Some worry that camping on private property may invite more extreme police attacks.
A couple of days after the Occupy Portland encampment was busted up by police, 15 occupiers took over a vacant, foreclosed home owned by Bank of America. “We have occupied a bank-owned house in the northeast suitable to house 30 to 40 people (and encourage others to do the same)” they wrote on a flyer left at the house.
Bank of America, the Portland police department and the homeowners of nearby condos were not pleased by the occupiers’ experiment in egalitarian living and on Friday, police battered down the door, kicking the occupiers out and throwing two in jail, the Oregonian reported.
Other cities also haven’t taken it well when occupiers set up camp on private property. Two weeks ago, police armed with assault rifles stormed into an abandoned car dealership in Chapel Hill, North Carolina to arrest protesters who’d taken over the vacant property. “We had breaking and entering of private property downtown. The government has to respond, ” the mayor said in a press conference the next day, unapologetic about the use of military firearms to subdue a handful of unarmed protestors.
After a coordinated national crackdown that dispersed occupations from the public parks and plazas of Portland, Denver, Oakland and New York, occupiers have floated the idea to camp on private space, confronting banks and mortgage servicers at ground zero of their disastrous policies: the foreclosed home.
One tactic is to occupy the home of a family facing eviction, in the hopes that media attention will encourage the bank to rethink whether the homeowners have exhausted their options after all. Another, more radical action is to take over a vacant property, co-opting it for use by a family that’s already homeless (or by occupiers).
There’s a clear difference between the two tactics, but both confront big banks and mortgage servicers’ virtually unchecked exploitation of struggling homeowners, through such shady, or outright illegal practices as pushing foreclosures based on shoddy or falsified paperwork; robosigning; kicking people out of their homes when they are eligible to refinance; starting foreclosure proceedings after just one late payment; and capping it all off by letting foreclosed homes sit vacant and fall apart.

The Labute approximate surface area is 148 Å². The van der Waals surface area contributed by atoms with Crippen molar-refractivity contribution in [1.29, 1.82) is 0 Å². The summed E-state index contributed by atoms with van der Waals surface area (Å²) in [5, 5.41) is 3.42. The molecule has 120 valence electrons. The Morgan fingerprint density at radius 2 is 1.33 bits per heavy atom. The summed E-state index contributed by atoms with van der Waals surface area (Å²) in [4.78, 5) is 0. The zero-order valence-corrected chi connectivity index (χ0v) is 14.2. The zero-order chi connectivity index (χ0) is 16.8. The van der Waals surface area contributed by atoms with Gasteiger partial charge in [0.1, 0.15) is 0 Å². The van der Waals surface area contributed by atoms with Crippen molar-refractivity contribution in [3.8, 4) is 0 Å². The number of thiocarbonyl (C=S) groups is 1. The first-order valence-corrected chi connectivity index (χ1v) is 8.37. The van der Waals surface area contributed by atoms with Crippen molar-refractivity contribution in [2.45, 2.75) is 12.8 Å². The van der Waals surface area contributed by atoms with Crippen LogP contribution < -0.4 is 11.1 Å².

Occupations around the country are already holding actions to aid homeowners threatened with foreclosure, using their bodies — and the TV news vans Occupy actions attract — to pressure banks into negotiations.
Rose Guidel fell just two weeks behind on her payments after a family member who was helping out financially was shot and killed. Despite being served with an eviction notice in September, she’s still in her home, thanks in part to a series of protests that grew larger as members of Occupy LA joined in.
After getting kicked out of Woodruff Park, Occupy Atlanta relocated to the lawn of a police officer who thought his family would be evicted within days. The family ended up leaving the house following threats by the local sheriff that they could be arrested for being accessories to trespassing, the occupiers claimed.
In Ohio, a single mother expecting eviction papers contacted Occupy Cleveland through Twitter, prompting the group to set up tents and stage a sit-in at her house. The action earned her a 30-day extension, which she tells the Cleveland Plain Dealer helped her secure a rental for herself and her two kids.
Right now, members of Occupy Minneapolis live on the lawn and in the home of Monique White, a mother of two who lost her job when her nonprofit employer was hit with budget cuts. When her part-time job at a liquor store couldn’t cover her payments, US Bank moved to foreclose, even though White says she was eligible for a program helping laid-off homeowners stave off foreclosure.